Setting off rom Ullapool about 1100 despite my seeing down low in front of the steering wheel, a small screen sandwiched between the rev counter and the speedometer, a sign which flashes intermittently, telling me that the left back tyre has low pressure. Even though I paid 20 pence to access the Ullapool garage air compressor and pumped it up. It still shows ‘low pressure’. And this Ikea franchise built car has minimum sensible basic safety technology. No parking sensors, no rear view camera, no folding side mirrors, no trip meter, no side airbags, but it has got tyre air pressure monitors which do not seem to work. Or do they?
Its a lovely day, and we motor through a canopy of green the roadside glorious with thick luxuriant leafy shrubs, trees, weeds, bracken and as there is little traffic, its all very pleasant. All too soon the green fades away and we are on a hillside road, bare brown looking moorland stretching away slightly uphill then more sharply up the mountain side. Away to our right, a railway line snakes and weaves alongside a slowly flowing stream with a rocky bed, bigger boulders here and there set against a backdrop of round topped mountains. Its nearly the end of the northern summer and its been a dry year. The rain, albeit of the annoying drizzly sort, awaited our arrival. As did the school holidays, bank holidays and Scottish people getting their motorbikes, jalopies, Audies, BMW’s and their mother in law out of storage and hitting the roads. Kids in the back squabbling with mother in law.
We’re on the A835 and as roads go in the Highlands, its OK. No sharp corners, sweeping bends instead, polite traffic, a few trucks as we approach Inverness then the road transitions into the A9 and this is where those smarty pance Audi and BMW drivers let their gelled hair down and roar up into our exhaust pipe as we toddle along at a sedate 100kph, 60mph. With a screen showing low tyre pressure on back left rear, Mister and Ms Audi want to go zoom zoom at 130kph, thats 80mph. A terrifying speed in an Ikea car put together with one of those Allan type keys.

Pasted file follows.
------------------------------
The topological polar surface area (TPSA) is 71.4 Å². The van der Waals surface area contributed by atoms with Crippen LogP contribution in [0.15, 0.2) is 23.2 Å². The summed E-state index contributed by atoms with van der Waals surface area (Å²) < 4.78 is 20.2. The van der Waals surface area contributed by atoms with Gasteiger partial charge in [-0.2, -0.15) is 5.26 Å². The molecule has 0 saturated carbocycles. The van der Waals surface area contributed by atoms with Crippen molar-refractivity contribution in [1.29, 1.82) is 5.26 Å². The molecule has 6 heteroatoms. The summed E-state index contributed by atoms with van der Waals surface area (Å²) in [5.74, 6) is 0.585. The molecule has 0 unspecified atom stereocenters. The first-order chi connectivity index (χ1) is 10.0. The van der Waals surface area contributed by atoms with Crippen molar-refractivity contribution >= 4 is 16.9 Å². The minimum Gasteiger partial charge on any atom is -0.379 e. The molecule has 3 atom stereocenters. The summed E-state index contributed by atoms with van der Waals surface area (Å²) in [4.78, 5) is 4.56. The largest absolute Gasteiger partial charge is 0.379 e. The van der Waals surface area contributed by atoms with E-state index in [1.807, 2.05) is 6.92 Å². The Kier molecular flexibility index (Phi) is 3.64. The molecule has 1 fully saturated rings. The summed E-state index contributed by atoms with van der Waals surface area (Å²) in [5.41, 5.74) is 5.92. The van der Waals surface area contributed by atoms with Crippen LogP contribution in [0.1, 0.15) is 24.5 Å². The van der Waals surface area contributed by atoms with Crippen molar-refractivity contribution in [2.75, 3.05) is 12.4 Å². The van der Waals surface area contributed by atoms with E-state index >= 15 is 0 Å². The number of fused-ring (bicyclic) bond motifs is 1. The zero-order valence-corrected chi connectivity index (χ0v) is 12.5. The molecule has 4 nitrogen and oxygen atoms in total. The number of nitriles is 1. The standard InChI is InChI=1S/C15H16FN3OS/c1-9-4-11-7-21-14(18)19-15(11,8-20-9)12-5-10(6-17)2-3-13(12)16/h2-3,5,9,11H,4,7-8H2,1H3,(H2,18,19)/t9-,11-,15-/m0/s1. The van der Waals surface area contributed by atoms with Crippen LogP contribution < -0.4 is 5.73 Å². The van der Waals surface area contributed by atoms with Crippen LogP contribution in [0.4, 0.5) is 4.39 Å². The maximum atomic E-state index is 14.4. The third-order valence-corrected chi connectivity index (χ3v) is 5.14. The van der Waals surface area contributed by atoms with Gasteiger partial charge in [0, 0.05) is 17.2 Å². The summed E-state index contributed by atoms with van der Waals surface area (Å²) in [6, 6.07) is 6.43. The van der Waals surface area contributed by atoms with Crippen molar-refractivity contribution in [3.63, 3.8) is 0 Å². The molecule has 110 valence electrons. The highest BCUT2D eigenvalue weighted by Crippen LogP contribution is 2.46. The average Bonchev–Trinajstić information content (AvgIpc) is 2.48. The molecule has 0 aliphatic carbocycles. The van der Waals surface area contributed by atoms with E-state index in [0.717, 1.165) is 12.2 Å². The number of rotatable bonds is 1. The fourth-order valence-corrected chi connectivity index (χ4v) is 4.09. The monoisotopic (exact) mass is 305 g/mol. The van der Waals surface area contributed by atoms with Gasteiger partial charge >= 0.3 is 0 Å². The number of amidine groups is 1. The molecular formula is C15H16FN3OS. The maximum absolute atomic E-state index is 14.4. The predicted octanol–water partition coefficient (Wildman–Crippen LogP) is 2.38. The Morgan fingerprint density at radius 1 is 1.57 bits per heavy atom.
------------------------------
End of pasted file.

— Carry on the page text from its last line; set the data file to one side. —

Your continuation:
A problem for tourists like us, who like the less used roads and want to see village life and yes, village pubs where the characters are, is that they are difficult to access off these major Scottish roads which invariable by-pass the villages. Whereas in Ireland, 10/10 for the Irish, their main roads go through the villages, past the pub front door where Paddy has parked his tractor and nipped inside for a ‘quick one’ he not overly concerned with causing a major traffic jam. Love it. Scottish road signs let you know that a village is just off there, but there’s no distance leading us to refer, or rather Navigator Sue, to juggle her electronic devices including Ms Daisy Trump Google, an old fashioned map and my terseness as we approach a turn off at Terminal Speed an Audi’s grille stuck in our exhaust pipe. I have a propensity to be terse, grumpy, sooky and even snaky occasionally all traits inherited from my dear ol’ Dad Joseph who invented and had a lifelong franchise on the words. Over the years, and I know that time is running out, I’ve tried to negate or submerse these traits but they spring out of my mind via a communication device known as a mouth. Before I know it, theres a terse, grumpy, sooky or snaky word spoken and floating off into the ether and the ears of my lovely Sue. If it was not the fact that she, the Susan, is sorta Smitten with me, then, wow. Settle down Des.
And we do see a sign to the village of ‘Moy’, Susan, the Smitten One, has it on her Daisy Trump device, her hand held folding 15 pound printed map device, the Audi has zoomed off into the stratosphere or the emergency ward and we gleefully turn off the A9 onto a mystery road towards Moy. Love it. We’re on the B1954 looking forward to a cuppa of the doin’s and perhaps a warm scone at Moy. Its a far more pleasant drive via a winding road, trees about, lovely rolling hills where bees buzz, birds tweet, farmers plough, cows and sheep add to global warming and we see a sign. MOY. Ahh we think, U bloody bewdy, as our gastric juices start to salivate and we pass two nice houses, the road twists, turns, continues on and on and theres no Moy. As Billy Connolly would say, Whee da ferkin jaysus his Moy. Moys gone Billy, sucked up into a Black Hole by Intergalactic Viking Forces. We park up, have a bit of a sook, a sip from our water bottle, Susan makes a Ryvita Biccy sanga with vegemite from a tube. These are great for Aussie travellers going O/S. Our sook goes away and we re-connect with another Audi driver back on the A9.